(1 of 3) Steve Keen on debt and the economy: How do we pay for all this? Oct 09.
(2 of 3) Steve Keen on debt and the economy: How do we pay for all this? Oct 09.
(3 of 3) Steve Keen on debt and the economy: How do we pay for all this? Oct 09.
Steve Keen’s Debtwatch
Oh cool Joan, thanks for these! I'll have a look at them hopefully over this week.
Joan - thanks for the links - nice to know he's about and on line too.....
I'll keep an eye on him...
Joan, I'd really like to see the research you did. Maybe you can rub some of your wisdom off on me?
Wanderer, I have found some people who make sense to me. When I took economics in college I could make no sense out of it and failed many courses. I changed strategy and memorized lectures and books and did just fine.
I started reading and listening to Steve Keen and he made absolute sense and it turns out the neoclassic economics makes no sense because it is based on assumptions that do not stand up to analysis. I am not smart enough to have figured that out myself; I just assumed I was too dumb to understand financial markets. Keen helped me shed those thoughts. (see sites in previous comment.
In reading Wolff, Stiglitz, and Keen; I agreed with their problem statements but had trouble with some of their remedies ... still need some thinking and discussing before I am able to confidently take a stand.
Capitalism Hits the Fan - Richard Wolff
Joseph Stiglitz, Freefall (available on internet video
Awesome Joan. Maybe we can help each other figure this stuff out? I'll watch the videos, and I really should be doing some more reading as well, and if you tell me what directions you are heading in, and I tell you the same, maybe we'll chart a course through this stuff.
Wanderer, economics is too complex to understand if it were based on scientific principles, but it is not. I like Keen because he has a background in math and engineering so he looks at conditions differently than I do. My most complex problems in life are how to keep egg yoke from turn black when I made hard cooked eggs.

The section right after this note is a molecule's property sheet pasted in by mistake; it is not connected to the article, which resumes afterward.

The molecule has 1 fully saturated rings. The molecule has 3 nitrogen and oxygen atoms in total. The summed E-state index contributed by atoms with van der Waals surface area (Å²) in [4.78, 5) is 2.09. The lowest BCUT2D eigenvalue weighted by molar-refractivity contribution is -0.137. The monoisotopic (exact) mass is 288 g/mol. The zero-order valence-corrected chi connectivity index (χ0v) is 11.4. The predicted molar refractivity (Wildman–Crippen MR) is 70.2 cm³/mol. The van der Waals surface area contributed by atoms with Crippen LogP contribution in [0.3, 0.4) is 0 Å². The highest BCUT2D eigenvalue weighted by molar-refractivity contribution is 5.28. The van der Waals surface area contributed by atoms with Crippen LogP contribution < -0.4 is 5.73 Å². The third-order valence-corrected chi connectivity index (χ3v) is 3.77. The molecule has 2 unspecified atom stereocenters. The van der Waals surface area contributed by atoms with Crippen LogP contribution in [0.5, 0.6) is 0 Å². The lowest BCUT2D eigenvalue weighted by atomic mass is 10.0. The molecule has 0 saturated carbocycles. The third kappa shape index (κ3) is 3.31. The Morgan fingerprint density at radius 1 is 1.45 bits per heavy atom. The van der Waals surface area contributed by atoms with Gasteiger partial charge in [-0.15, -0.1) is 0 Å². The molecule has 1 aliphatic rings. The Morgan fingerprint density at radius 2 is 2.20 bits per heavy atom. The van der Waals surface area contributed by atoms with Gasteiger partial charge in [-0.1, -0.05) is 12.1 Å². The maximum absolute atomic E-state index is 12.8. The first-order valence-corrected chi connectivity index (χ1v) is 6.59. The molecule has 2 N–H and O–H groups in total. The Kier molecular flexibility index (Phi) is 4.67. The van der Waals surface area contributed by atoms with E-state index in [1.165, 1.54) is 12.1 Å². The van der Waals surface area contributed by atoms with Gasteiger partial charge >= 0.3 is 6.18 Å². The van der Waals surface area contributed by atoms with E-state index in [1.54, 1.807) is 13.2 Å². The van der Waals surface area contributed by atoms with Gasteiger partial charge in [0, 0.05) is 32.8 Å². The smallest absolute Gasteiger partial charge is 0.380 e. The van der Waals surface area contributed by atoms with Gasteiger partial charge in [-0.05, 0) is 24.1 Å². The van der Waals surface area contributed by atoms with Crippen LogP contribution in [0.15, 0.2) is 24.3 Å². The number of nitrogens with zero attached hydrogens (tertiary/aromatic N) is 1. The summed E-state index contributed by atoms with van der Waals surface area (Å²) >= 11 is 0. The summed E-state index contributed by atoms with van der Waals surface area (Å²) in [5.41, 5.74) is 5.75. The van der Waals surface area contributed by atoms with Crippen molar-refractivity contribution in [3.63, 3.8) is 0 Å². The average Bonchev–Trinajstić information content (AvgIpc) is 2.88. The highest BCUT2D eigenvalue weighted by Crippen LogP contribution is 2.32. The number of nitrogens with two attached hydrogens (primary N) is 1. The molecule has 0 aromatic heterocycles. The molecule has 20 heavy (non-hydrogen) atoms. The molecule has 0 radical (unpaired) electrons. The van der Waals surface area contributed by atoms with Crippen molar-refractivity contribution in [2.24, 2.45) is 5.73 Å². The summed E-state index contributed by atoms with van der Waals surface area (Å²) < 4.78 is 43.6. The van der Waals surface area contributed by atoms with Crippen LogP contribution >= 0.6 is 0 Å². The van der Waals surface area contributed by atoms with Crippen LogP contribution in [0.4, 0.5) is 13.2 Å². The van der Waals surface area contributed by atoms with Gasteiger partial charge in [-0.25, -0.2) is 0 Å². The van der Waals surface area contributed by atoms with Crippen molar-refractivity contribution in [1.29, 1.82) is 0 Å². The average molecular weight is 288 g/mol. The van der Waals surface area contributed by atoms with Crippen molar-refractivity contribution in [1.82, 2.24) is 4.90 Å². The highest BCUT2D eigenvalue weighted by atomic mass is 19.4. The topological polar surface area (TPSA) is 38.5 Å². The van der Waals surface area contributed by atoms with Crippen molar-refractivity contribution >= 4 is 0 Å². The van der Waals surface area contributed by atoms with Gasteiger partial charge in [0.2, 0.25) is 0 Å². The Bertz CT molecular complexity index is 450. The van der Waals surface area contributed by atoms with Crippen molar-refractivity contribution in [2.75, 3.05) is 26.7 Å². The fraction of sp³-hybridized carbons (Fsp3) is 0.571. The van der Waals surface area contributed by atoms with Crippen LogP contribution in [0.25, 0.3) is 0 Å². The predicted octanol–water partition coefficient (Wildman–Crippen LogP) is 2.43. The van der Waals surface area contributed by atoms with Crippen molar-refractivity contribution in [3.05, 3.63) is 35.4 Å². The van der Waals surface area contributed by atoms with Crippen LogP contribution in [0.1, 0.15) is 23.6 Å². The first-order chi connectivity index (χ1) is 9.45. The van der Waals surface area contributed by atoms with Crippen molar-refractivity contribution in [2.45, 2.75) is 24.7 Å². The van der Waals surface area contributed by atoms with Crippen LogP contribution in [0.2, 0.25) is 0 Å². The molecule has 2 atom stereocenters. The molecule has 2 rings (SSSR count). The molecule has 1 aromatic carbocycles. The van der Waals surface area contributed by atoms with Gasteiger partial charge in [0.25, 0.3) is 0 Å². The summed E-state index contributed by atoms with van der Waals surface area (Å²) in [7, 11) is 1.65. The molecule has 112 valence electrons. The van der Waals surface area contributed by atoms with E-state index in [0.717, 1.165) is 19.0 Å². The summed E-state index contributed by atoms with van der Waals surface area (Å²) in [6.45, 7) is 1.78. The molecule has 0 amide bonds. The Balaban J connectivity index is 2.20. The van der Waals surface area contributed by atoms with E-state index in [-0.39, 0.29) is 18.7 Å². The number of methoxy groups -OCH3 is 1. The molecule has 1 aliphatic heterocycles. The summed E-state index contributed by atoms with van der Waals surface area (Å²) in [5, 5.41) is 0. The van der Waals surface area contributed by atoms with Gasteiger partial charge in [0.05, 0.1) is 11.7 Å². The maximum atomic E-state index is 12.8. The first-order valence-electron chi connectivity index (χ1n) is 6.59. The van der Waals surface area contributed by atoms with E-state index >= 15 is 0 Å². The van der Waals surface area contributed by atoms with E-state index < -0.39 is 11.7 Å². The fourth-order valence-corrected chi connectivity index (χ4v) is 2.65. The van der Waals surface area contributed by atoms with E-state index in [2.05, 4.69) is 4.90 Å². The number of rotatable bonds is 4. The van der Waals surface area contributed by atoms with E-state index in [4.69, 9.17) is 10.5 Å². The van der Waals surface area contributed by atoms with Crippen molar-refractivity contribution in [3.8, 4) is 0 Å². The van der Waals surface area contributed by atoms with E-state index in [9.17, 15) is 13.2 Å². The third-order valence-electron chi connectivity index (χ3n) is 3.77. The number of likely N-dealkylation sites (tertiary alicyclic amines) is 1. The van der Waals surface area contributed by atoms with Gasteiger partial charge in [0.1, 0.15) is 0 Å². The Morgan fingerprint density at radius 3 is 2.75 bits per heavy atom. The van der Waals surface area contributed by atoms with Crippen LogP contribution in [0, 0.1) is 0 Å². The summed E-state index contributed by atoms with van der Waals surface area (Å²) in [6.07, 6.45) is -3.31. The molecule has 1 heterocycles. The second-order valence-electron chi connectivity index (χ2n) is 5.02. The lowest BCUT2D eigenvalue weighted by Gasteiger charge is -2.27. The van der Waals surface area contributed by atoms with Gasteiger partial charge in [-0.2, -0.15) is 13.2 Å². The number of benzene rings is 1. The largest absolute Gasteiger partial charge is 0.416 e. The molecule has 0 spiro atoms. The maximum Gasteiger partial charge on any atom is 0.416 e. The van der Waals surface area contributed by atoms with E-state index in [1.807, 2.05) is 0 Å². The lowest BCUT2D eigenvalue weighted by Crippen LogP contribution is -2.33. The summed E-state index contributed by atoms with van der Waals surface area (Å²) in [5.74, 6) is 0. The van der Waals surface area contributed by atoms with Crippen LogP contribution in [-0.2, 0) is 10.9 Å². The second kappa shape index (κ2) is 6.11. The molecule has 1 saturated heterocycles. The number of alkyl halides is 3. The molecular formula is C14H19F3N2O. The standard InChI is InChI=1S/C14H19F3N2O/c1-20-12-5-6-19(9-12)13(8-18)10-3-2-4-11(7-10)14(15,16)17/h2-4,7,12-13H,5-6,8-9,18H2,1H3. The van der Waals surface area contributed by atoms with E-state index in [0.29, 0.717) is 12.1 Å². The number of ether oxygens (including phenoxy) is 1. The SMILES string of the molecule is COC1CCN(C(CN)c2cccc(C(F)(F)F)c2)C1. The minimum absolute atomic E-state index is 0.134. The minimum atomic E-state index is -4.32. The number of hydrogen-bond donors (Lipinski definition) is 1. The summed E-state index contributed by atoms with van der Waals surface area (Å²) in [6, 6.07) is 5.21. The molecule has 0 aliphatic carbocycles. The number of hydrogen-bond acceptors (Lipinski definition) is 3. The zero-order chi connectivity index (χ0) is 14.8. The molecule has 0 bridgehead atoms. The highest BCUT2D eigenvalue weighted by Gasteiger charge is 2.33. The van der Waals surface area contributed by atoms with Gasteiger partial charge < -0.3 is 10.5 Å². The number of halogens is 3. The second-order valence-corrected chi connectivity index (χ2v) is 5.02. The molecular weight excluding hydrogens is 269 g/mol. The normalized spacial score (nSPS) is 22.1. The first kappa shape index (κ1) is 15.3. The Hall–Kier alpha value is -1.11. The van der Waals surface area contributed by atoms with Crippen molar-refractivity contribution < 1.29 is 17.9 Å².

For me, it started with Wolff, the first Marxist material I ever read or watched. He made perfect sense until he offered his remedy which was to have everyone assume part ownership of their work. I don't see how that would work because some are ambitious and others are lazy, some are leaders and others are followers, some are exploiters and manipulators and others are altruistic and some are gullible. So, merit must come in there somewhere.
We had a mom and pop grocery store in town. When they died the employes took ownership of the company and shared the profits. That didn't work because of the problems I cited. Now it is owned by URM and the employees have profit sharing rights. That seems to be working.
Oh yes! by all means, let us put our heads together and see what we can discover. It is impossible to decipher economic systems when they hide important information (Stiglitz calls that unequal access to information) and manipulate markets by buying their own stock causing the price to go up, then sell their stocks and take the money elsewhere. The price then goes down and the no-nothing investors lose their shirts.
Wanderer, I just ran across and article about Kondratieff. I first heard of him in about 1977 that started me thinking serious about capitalism, its strengths and weaknesses. He was a Russian economist under Stalin and was to advise Stalin on development plans after WWII.
Kondratieff predicted communism would fail because from each according to need, to each according to ability fails to take into account individual differences in ambition and sloth.
He wrote that socialism would fail because it failed to consider differences in natural leadership and follower personalities.
He wrote capitalism would fail because it had built into it's design boom and bust. The owners of capital would become rich on both the boom and bust side and the owners of labor would become poorer on both boom and bust cycles.
Stalin didn't like what Kondratieff said about communism and had him killed. There are very many articles, just Google Kondratieff.
Marxism and the theory of "Long Waves"
Written by Alan Woods Tuesday, 14 November 2000